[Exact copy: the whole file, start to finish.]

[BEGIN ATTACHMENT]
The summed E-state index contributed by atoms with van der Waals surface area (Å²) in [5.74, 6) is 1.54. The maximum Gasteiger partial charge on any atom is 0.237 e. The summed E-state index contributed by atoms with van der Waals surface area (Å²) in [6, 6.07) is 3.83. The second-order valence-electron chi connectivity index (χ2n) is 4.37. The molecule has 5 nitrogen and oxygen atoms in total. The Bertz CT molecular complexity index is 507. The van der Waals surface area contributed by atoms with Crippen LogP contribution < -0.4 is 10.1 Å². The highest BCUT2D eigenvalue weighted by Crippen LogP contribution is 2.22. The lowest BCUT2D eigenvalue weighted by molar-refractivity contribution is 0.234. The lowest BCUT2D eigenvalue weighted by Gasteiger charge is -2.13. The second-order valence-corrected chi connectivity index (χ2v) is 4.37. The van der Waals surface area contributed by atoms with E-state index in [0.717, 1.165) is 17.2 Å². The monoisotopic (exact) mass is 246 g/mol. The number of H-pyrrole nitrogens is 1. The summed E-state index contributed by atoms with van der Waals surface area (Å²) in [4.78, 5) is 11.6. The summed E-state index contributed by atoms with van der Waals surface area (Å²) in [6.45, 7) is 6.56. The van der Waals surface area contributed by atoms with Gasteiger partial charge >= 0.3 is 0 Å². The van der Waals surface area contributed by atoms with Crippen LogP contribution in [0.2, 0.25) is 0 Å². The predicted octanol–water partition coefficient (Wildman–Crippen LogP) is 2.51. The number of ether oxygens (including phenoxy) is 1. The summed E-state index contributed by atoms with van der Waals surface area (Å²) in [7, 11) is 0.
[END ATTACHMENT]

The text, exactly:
The summed E-state index contributed by atoms with van der Waals surface area (Å²) in [5.74, 6) is 1.54. The maximum Gasteiger partial charge on any atom is 0.237 e. The summed E-state index contributed by atoms with van der Waals surface area (Å²) in [6, 6.07) is 3.83. The second-order valence-electron chi connectivity index (χ2n) is 4.37. The molecule has 5 nitrogen and oxygen atoms in total. The Bertz CT molecular complexity index is 507. The van der Waals surface area contributed by atoms with Crippen LogP contribution < -0.4 is 10.1 Å². The highest BCUT2D eigenvalue weighted by Crippen LogP contribution is 2.22. The lowest BCUT2D eigenvalue weighted by molar-refractivity contribution is 0.234. The lowest BCUT2D eigenvalue weighted by Gasteiger charge is -2.13. The second-order valence-corrected chi connectivity index (χ2v) is 4.37. The van der Waals surface area contributed by atoms with E-state index in [0.717, 1.165) is 17.2 Å². The monoisotopic (exact) mass is 246 g/mol. The number of H-pyrrole nitrogens is 1. The summed E-state index contributed by atoms with van der Waals surface area (Å²) in [4.78, 5) is 11.6. The summed E-state index contributed by atoms with van der Waals surface area (Å²) in [6.45, 7) is 6.56. The van der Waals surface area contributed by atoms with Gasteiger partial charge >= 0.3 is 0 Å². The van der Waals surface area contributed by atoms with Crippen LogP contribution in [0.2, 0.25) is 0 Å². The predicted octanol–water partition coefficient (Wildman–Crippen LogP) is 2.51. The number of ether oxygens (including phenoxy) is 1. The summed E-state index contributed by atoms with van der Waals surface area (Å²) in [7, 11) is 0.